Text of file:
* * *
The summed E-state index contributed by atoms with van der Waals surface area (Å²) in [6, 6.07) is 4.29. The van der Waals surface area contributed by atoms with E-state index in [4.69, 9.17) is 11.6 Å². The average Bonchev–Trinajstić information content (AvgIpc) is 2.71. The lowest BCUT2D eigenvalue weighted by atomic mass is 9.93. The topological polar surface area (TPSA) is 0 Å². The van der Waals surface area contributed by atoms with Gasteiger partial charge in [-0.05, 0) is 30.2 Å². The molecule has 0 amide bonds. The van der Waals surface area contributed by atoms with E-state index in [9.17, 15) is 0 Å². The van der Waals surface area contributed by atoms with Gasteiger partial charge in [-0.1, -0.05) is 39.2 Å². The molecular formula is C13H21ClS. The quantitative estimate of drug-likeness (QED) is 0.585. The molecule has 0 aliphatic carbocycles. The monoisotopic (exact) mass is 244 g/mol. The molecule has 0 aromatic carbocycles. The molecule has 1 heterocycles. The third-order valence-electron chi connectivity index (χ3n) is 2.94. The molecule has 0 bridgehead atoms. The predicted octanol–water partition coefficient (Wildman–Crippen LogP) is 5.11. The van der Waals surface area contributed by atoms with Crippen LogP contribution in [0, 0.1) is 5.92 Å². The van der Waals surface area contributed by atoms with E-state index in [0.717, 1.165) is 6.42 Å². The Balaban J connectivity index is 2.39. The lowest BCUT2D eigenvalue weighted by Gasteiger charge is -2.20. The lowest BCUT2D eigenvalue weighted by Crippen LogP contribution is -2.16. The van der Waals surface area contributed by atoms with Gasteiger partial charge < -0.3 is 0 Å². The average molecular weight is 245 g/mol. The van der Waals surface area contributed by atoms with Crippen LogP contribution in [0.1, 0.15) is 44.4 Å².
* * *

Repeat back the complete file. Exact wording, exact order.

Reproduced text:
The summed E-state index contributed by atoms with van der Waals surface area (Å²) in [6, 6.07) is 4.29. The van der Waals surface area contributed by atoms with E-state index in [4.69, 9.17) is 11.6 Å². The average Bonchev–Trinajstić information content (AvgIpc) is 2.71. The lowest BCUT2D eigenvalue weighted by atomic mass is 9.93. The topological polar surface area (TPSA) is 0 Å². The van der Waals surface area contributed by atoms with Gasteiger partial charge in [-0.05, 0) is 30.2 Å². The molecule has 0 amide bonds. The van der Waals surface area contributed by atoms with E-state index in [9.17, 15) is 0 Å². The van der Waals surface area contributed by atoms with Gasteiger partial charge in [-0.1, -0.05) is 39.2 Å². The molecular formula is C13H21ClS. The quantitative estimate of drug-likeness (QED) is 0.585. The molecule has 0 aliphatic carbocycles. The monoisotopic (exact) mass is 244 g/mol. The molecule has 0 aromatic carbocycles. The molecule has 1 heterocycles. The third-order valence-electron chi connectivity index (χ3n) is 2.94. The molecule has 0 bridgehead atoms. The predicted octanol–water partition coefficient (Wildman–Crippen LogP) is 5.11. The van der Waals surface area contributed by atoms with Crippen LogP contribution in [0, 0.1) is 5.92 Å². The van der Waals surface area contributed by atoms with E-state index in [0.717, 1.165) is 6.42 Å². The Balaban J connectivity index is 2.39. The lowest BCUT2D eigenvalue weighted by Gasteiger charge is -2.20. The lowest BCUT2D eigenvalue weighted by Crippen LogP contribution is -2.16. The van der Waals surface area contributed by atoms with Gasteiger partial charge < -0.3 is 0 Å². The average molecular weight is 245 g/mol. The van der Waals surface area contributed by atoms with Crippen LogP contribution in [0.1, 0.15) is 44.4 Å².